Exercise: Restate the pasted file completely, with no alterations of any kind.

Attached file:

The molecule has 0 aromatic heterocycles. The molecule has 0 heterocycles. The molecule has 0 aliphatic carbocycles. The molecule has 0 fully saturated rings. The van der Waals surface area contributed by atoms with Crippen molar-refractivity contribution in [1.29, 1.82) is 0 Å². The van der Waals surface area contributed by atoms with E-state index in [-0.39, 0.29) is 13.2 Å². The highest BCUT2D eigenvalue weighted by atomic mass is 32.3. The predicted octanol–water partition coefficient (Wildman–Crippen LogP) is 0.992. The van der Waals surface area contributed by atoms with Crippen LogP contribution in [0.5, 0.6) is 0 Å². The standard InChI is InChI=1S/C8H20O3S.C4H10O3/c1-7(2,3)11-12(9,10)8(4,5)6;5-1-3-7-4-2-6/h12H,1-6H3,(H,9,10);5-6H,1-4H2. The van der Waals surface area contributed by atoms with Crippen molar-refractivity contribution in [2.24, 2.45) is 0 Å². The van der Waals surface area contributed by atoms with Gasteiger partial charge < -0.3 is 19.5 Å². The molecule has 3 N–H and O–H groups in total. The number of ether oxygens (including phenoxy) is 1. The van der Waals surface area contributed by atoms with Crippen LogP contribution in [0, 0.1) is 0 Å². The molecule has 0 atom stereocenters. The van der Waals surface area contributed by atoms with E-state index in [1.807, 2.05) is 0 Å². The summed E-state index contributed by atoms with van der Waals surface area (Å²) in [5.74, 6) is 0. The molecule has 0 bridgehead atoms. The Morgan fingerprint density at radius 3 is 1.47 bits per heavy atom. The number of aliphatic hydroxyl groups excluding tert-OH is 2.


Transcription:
The molecule has 0 aromatic heterocycles. The molecule has 0 heterocycles. The molecule has 0 aliphatic carbocycles. The molecule has 0 fully saturated rings. The van der Waals surface area contributed by atoms with Crippen molar-refractivity contribution in [1.29, 1.82) is 0 Å². The van der Waals surface area contributed by atoms with E-state index in [-0.39, 0.29) is 13.2 Å². The highest BCUT2D eigenvalue weighted by atomic mass is 32.3. The predicted octanol–water partition coefficient (Wildman–Crippen LogP) is 0.992. The van der Waals surface area contributed by atoms with Crippen LogP contribution in [0.5, 0.6) is 0 Å². The standard InChI is InChI=1S/C8H20O3S.C4H10O3/c1-7(2,3)11-12(9,10)8(4,5)6;5-1-3-7-4-2-6/h12H,1-6H3,(H,9,10);5-6H,1-4H2. The van der Waals surface area contributed by atoms with Crippen molar-refractivity contribution in [2.24, 2.45) is 0 Å². The van der Waals surface area contributed by atoms with Gasteiger partial charge < -0.3 is 19.5 Å². The molecule has 3 N–H and O–H groups in total. The number of ether oxygens (including phenoxy) is 1. The van der Waals surface area contributed by atoms with Crippen LogP contribution in [0, 0.1) is 0 Å². The molecule has 0 atom stereocenters. The van der Waals surface area contributed by atoms with E-state index in [1.807, 2.05) is 0 Å². The summed E-state index contributed by atoms with van der Waals surface area (Å²) in [5.74, 6) is 0. The molecule has 0 bridgehead atoms. The Morgan fingerprint density at radius 3 is 1.47 bits per heavy atom. The number of aliphatic hydroxyl groups excluding tert-OH is 2.